Since today is Halloween, I suppose it would be fitting to tell a scary story. The macabre spirit has taken over in Peru as well as the States, judging by the fake spider webs and black and orange decorations draping the store fronts. Tomorrow is an even bigger holiday here: The Day of the Dead (or All Saint’s Day, as Sister Jackie likes to correct us). So dear readers, sit back, grab a bowl of candy corn, and enjoy the true (and truly terrifying) tale of how I narrowly escaped the grim reaper.
Two of my roommates, Romana and Mark, and I decided to take a break from the constant cloudiness of springtime in Lima. Our weekend trip to Punta Sal required a short flight from Lima to Tumbes, the northern most departamento of Peru, on the border with Ecuador. The plane was not alarmingly small. We boarded and taxied punctually. The three of us, all seated next to each other in a row, chatted and laughed and planned our next few days on the beach as the plane began to accelerate along the runway. We reached near-top speed, the kind that vibrates and deafens the plane with the sound of the engines. At about the time I expected the plane to lift off of the ground, the pilot suddenly slammed the breaks and we jolted forward in our seats. The plane screamed to a halt and veered slightly. The three of us, by this time, had gasped and grabbed each other with both hands, then sat paralyzed with fear. After a minute of stunned silence, the pilot said something apologetically over the loudspeaker about there being another plane on the runway that we had to swerve. Another plane. Sitting idly on the runway. In the dark. Why, Lima?
The fright ended there, for the most part (aside from a near collision in our taxi ride back to the airport Sunday night). The rest of the weekend in Punta Sal was full of beauty, relaxation, pisco, and laughter. Lucky for us, we visited in the off-season, meaning the beach was generally empty aside from a few other visitors (and the occasional bus full of locals and their children, who only seemed to stay for a few hours at a time). I spent a lot of time walking up and down the shore, digging my toes into the gold-flaked sand, scooping up hermit crabs and starfish, and watching the fishing boats bob on the water.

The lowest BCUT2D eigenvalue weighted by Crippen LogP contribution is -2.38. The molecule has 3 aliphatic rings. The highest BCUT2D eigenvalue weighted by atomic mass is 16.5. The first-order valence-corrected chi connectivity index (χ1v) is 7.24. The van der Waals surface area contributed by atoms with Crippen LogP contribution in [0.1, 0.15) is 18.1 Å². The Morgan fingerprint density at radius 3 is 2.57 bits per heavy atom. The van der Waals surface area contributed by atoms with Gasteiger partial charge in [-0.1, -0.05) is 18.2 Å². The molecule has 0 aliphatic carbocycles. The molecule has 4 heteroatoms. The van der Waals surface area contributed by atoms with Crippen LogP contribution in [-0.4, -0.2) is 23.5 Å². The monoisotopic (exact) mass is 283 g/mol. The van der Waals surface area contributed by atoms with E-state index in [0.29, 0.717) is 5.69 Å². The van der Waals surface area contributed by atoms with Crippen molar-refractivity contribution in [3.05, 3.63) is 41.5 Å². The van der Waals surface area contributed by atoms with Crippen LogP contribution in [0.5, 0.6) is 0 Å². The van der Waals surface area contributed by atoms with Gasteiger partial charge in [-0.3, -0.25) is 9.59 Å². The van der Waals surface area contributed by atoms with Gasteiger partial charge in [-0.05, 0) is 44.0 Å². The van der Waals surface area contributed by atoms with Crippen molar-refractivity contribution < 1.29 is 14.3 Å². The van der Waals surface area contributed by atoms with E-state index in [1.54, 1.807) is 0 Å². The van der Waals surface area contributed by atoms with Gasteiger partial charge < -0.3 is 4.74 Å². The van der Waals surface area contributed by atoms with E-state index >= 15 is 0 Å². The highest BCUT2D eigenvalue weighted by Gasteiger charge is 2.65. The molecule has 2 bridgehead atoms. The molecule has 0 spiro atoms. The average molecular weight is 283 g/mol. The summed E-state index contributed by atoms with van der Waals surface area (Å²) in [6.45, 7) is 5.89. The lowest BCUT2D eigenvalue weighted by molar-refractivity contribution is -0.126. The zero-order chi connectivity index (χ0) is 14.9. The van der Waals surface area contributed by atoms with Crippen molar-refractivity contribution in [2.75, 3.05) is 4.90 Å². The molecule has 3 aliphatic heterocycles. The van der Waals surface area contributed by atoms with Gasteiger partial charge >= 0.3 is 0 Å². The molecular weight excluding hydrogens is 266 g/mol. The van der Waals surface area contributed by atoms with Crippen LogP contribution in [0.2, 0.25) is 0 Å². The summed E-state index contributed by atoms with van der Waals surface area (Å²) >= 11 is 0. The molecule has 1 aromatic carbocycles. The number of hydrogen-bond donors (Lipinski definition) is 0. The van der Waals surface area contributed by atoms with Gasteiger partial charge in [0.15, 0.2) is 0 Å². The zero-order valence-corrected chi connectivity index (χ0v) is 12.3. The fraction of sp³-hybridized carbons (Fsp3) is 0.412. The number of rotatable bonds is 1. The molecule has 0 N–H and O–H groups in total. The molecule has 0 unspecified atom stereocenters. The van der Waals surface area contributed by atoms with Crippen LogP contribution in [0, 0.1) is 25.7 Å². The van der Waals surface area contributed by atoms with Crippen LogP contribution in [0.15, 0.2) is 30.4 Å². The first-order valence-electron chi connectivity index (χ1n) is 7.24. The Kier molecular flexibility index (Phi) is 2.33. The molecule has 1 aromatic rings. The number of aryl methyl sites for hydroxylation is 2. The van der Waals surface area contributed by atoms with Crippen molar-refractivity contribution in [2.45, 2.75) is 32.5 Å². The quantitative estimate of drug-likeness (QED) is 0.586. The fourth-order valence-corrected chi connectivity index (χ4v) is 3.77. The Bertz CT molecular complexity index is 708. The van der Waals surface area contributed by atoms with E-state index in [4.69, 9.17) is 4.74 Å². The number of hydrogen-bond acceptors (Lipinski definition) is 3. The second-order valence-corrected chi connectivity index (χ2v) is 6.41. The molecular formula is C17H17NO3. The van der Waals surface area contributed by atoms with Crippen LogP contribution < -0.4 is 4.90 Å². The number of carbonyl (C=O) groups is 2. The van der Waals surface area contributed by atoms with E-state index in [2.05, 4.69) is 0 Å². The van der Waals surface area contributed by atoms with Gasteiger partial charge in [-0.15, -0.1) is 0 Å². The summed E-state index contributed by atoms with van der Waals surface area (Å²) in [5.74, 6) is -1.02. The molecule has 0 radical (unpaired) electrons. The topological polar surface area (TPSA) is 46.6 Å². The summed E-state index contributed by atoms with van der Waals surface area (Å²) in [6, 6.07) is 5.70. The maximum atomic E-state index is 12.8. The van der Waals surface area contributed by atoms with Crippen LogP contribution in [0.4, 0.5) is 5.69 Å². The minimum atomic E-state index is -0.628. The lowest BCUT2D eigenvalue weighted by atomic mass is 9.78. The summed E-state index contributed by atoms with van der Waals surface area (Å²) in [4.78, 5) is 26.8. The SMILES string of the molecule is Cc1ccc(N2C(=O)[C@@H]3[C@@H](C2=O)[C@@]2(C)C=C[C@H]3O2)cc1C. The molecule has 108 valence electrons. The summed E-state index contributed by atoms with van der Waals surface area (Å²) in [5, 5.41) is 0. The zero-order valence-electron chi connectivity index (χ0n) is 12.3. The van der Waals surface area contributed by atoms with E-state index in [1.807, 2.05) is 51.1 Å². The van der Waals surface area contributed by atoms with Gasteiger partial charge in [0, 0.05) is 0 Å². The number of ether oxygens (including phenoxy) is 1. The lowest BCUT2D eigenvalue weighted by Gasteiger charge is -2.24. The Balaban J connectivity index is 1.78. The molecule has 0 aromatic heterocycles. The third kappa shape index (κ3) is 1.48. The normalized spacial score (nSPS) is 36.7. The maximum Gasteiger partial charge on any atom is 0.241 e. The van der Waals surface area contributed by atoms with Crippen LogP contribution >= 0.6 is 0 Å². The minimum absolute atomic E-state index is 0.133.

We stayed at a hostel on the beach owned by an incredibly sweet couple (and inhabited by two incredibly mischievous dogs). The balcony outside of our room looked over the ocean, and we fell asleep to the sounds of crashing waves every night. We ate fresh grilled fish, ceviche, chicken and beef kabobs, and fresh squeezed juice every day. I bathed in the sun for hours and listened to Chino y Nacho on my iPod without a care in the world… until I looked at the backs of my legs in the mirror later in the evening. I am now half-human, half-lobster. Trick or Treat?
Given their proximity to the equator and my concern for the well-being of fellow pale persons, I am considering contacting the hostel to recommend they post the following sign in the back patio:
ATTENTION GRINGOS: Have you applied your sunscreen? Yes, you have? Good. Now, turn around, march back to your room, and apply two more layers before you even think about approaching the beach.
All of the downtime and relative solitude (compared to a house full of volunteers and a school full of toddlers back in Lima) provided time to think, or not think, and just sit. I tried to reflect on my four weeks in Peru. I tried to come up with some theme or explanation to tie together the simultaneous and contradictory feelings I’ve been experiencing, but there was no magic answer. The only thing that kept reemerging in my mind was an unexpected nostalgia and longing for Boston and Harvard, in the oddest of all places. One night, I dreamed that I was talking to a young man who was entering his second year at Harvard. I begged him to take it slow, to take it all in, to explore everything, because it would all go by so quickly. I woke up nearly in tears wishing I could go back and fill in the blanks of my own college experience. Obviously, that’s impossible. I can’t go back, but I can follow my own dream’s advice and take this experience slowly.
So I’ll let the processing and the answers come on their own time. I’ll continue to laugh, explore, dance, pisco, and play. As for my Halloween costume, I’m torn between being a lobster or an Olsen twin. I’ll keep you posted.
More pictures of Punta Sal can be viewed here.